Oil services company sues OSHA
OilfieldJTB Tools & Oilfield Services in Brownsville claims its Rotary Head Speed Clamp is the “best available technology” to remove and replace the rotary head. It petitioned OSHA in August 2014 to adopt a new rule that establishes use of the clamp and similar products as the industry standard…MORE

Regulatory roundup
Texas Mutual’s weekly compilation of health and safety news…MORE

Links to and from this blog do not reflect any affiliation between Texas Mutual Insurance Company and third parties, and are not an endorsement by Texas Mutual Insurance Company of the linked sites (or their owners or operators) or of any content located there. Texas Mutual Insurance Company does not vouch for the availability or accuracy of any information contained on linked sites.

Texas Mutual’s IT Department Growing

iStock_000047801104_smallOne of the biggest challenges any company faces is keeping up with the technological needs of their customers. At Texas Mutual, this challenge is met by highly talented IT professionals who make it possible for our policyholders, injured workers, health care providers, agents and employees to easily work together.

To make this happen, Texas Mutual’s IT department is busier than ever before. For instance, in the last six months alone, our IT teams have launched several new technologies, including an updated website, new intranet, new notification options for agents and countless updates to our existing systems. Most exciting of all, the IT department recently replaced our entire claims system and is currently working on replacing the policy and billing system.

With the many projects the department is working on come opportunities to bring more IT professionals on board. Texas Mutual’s IT department is the perfect place for tech pros who want a healthy work-life balance as well as the opportunity to innovate and grow professionally.

Take a look below to see how two of our IT team members found their place at Texas Mutual and what it’s like for them to work at the company:

Rob Jenkins, systems engineer

Q: What was it like when you started at Texas Mutual?

A: I moved more than 1,000 miles with my wife to start my career at Texas Mutual and it’s one of the best decisions I’ve ever made. People who know me know I don’t make radical decisions like that. I usually make pretty calculated decisions when it comes to life changes, but I knew it was a decision I wouldn’t regret. I instantly felt like I was part of a family here.

Q: What makes Texas Mutual’s IT environment different than most technology environments?

A: The fact that it doesn’t require you to give up your life. It’s an oddball in that sense. There are very few companies that’ll allow the family and work-life balance and let you work in IT. Working at Texas Mutual allowed me to start a family.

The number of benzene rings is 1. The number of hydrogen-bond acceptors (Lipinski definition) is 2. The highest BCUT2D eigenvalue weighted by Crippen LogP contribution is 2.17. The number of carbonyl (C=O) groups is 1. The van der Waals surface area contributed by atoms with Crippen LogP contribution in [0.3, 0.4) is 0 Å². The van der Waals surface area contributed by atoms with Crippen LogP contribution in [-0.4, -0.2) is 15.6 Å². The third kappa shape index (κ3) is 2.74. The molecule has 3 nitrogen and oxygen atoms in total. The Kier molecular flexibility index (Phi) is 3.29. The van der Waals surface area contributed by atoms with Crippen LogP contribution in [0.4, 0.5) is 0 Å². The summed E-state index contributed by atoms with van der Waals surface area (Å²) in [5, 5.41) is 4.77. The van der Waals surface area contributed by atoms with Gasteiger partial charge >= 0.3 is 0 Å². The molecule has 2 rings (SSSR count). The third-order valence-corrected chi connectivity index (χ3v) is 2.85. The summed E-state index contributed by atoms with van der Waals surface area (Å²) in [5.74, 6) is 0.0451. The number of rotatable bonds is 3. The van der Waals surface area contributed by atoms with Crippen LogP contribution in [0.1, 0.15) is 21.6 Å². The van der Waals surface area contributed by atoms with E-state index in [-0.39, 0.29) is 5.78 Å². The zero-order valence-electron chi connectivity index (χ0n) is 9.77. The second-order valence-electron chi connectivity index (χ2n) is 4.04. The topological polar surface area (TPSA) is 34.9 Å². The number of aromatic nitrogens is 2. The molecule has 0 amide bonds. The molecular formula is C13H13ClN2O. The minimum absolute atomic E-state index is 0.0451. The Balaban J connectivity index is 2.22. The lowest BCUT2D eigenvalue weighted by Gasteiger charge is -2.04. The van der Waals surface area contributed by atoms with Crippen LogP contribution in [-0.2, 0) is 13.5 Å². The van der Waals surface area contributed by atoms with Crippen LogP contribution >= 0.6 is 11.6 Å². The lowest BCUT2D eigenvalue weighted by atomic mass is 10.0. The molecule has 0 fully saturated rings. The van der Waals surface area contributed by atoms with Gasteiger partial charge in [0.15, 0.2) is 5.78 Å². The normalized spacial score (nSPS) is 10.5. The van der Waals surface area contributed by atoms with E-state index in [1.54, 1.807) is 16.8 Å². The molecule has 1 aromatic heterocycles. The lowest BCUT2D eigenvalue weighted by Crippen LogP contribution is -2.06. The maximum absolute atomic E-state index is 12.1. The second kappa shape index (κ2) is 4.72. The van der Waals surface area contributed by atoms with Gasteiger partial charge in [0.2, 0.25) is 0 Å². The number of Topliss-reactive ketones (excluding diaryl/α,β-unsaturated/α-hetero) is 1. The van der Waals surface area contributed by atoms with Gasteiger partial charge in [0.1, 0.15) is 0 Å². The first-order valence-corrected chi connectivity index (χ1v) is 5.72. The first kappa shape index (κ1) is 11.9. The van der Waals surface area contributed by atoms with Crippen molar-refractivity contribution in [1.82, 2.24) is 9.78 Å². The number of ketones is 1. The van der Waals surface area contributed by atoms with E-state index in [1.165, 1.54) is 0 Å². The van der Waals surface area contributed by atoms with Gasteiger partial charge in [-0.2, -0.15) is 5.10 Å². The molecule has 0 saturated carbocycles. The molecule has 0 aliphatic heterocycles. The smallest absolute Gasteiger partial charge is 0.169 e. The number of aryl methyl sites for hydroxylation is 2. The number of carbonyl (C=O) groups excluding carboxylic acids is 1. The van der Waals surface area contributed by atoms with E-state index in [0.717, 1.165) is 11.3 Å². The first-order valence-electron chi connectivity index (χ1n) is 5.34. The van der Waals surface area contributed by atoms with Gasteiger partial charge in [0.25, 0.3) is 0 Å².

Q: What do you enjoy most about working for Texas Mutual?

A: Management here is phenomenal to work with. When you talk to them, they listen. They’re approachable. I think that’s critical. In other places, asking a question could limit your career with them

Brian Mullen, senior systems analyst

Q: What makes Texas Mutual’s IT environment different than most technology environments?

A: As a software engineer, you have two environments – corporations or startups. Startups are unpredictable, they can be bought up, and they often require long hours. When the opportunity to work here came along, I liked the idea of a consistent, stable job.

Q: What are most of your days like at Texas mutual?

A: Most of my days are spent working on whichever project we’re focusing on at the time. One of the best things about my days here is that I can count on leaving at a reasonable time every day so I can enjoy my son’s baseball games and time with my family. It’s rare that I’m called on for overtime, and it’s usually only during critical times, like when we launched a new product that makes imaging the bills and the workflow of processing those bills easier. Those were some of the few 10-hour days I’ve had since working here, but they were worth it. It’s always exciting to launch a new product.

Q: What do you enjoy most about working for Texas Mutual?

A: The customer-first culture we foster here. It enables me to provide the best product possible to my customers.

Ready for an IT career at Texas Mutual or know someone who would be a great fit? Find out why we’ve been named a Best Company to Work for in Texas for the last five years by visiting our careers page and connecting with us on LinkedIn.

It’s Time to Bust the Multitasking Myth

By David Wylie, Senior Technical Writer

By David Wylie, Senior Technical Writer

In recognition of National Distracted Driving Awareness Month, the safety professional in me needs to shed light on one of the biggest lies drivers tell themselves. But first, the writer in me needs to clear up a couple of unrelated misconceptions about the written word. Trust me; this will all tie to together shortly:

  1. Regardless of what you think, irregardless is not a word.
  2. When we say, “I could care less,” we’re saying we care at least a little. If we didn’t care at all, we couldn’t care less. Make sense?
  3. When it comes to writing, white space is actually a good thing. Communicate your message clearly, using as few words as possible.